Note the frayed edges of this little bee’s wing. She must have been working very hard provisioning and building her nest. Bees in your Backyard states that Dianthidium collect various materials for their nests, including pebbles, soil and resin, and that it might take up to 1000 trips for a female to build, provision and conceal one nest. No wonder her wings are in tatters!
The females do not lose their attractiveness to males after mating, rather, the male continues to pursue the female because he wants to be the last male to mate with her before she lays an egg, to increase the likelihood that his genes will get passed on to the next generation.
Working on the next generation: The female just goes on with her foraging and nest building after her encounters with the male. Note in the photo above, the female has very light-coloured pollen on her head, probably the pollen from these disc florets she was foraging on before the male accosted her. Dianthidium belong to the Megachilidae family of bees, which means that the female carries her load of collected pollen on special hairs under her belly.
Lori and I did not manage to find any of the Dianthidium nests, sadly. That would have been fantastic!
And finally, the same plant that offers food and a mating-bed also brings death with it! The cycle of life.
Part of the thrilling process of learning about native pollinators and their relationship to flowers is moving beyond my immediate surroundings and exploring environments that are further afield. One of my most favorite parts of this province is the Okanagan-Similkamen region with its fragrant desert hillsides, the Ponderosa Pine forests, the orchards and of course, the wineries. But even getting there is a rich experience as roadsides are often full of wildflowers that color the dusty banks with splotches of red, blue, purple and yellow and white. Some of those colors come from native plants, like the lupins, yarrow and Indian Paint brush, but sadly, some also come from invasive species like some thistles and knapweeds, Dalmation toadflax, sulphur cinquefoil and oxeye daisies.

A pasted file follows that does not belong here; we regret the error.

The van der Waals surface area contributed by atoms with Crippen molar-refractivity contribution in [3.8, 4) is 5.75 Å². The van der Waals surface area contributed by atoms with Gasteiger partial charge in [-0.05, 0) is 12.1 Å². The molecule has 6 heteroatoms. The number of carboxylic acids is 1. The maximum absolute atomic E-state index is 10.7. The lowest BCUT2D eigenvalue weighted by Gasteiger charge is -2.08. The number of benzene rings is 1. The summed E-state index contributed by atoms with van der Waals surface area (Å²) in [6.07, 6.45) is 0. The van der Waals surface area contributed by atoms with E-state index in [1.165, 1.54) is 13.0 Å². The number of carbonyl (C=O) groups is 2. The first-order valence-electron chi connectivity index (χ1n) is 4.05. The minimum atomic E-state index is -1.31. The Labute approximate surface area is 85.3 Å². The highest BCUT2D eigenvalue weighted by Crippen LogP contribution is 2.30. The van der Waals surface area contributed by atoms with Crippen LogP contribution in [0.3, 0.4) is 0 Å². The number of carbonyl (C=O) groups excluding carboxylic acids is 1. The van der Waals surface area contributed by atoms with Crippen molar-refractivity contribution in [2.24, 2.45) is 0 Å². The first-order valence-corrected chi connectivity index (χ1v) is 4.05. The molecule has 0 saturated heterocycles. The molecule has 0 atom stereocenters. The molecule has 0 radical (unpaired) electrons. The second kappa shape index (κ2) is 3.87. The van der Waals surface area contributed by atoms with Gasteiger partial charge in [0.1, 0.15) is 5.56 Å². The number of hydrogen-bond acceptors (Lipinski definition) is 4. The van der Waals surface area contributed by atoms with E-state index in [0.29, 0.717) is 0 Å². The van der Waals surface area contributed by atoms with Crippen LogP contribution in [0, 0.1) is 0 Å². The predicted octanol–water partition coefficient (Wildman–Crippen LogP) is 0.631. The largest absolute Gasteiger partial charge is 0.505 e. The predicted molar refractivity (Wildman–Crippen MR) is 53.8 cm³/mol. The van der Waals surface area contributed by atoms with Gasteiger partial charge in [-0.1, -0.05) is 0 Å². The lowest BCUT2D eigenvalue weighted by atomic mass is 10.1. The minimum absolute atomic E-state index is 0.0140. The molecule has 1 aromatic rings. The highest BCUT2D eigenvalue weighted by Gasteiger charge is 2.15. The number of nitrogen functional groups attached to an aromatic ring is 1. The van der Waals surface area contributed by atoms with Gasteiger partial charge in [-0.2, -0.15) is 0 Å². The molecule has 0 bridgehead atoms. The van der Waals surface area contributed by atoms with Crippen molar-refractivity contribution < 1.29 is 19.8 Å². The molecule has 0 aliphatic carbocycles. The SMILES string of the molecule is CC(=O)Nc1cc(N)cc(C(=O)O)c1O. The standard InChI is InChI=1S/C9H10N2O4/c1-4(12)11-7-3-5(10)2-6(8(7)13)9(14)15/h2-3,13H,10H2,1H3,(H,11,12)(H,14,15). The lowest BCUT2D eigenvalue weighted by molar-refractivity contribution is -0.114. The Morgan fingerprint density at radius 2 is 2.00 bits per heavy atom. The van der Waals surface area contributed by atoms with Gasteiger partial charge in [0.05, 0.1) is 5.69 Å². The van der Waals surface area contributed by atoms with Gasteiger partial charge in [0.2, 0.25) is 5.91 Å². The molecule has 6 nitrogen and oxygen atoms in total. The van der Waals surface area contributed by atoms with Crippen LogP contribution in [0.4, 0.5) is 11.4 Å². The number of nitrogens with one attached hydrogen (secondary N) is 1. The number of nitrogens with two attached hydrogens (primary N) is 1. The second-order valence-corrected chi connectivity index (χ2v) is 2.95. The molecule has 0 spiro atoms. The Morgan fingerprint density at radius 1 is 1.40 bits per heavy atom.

Sometimes a blossom that I am studying has so many astounding structures that taking it apart and understanding its beautiful components becomes a total obsession for days. And so it is with this little native wildflower, Menzies larkspur, Delphinium menziesii, from the family Ranunculaceae. It produces nectar in its amazing little nectar spurs, and sheds pale creamy pollen from its numerous anthers.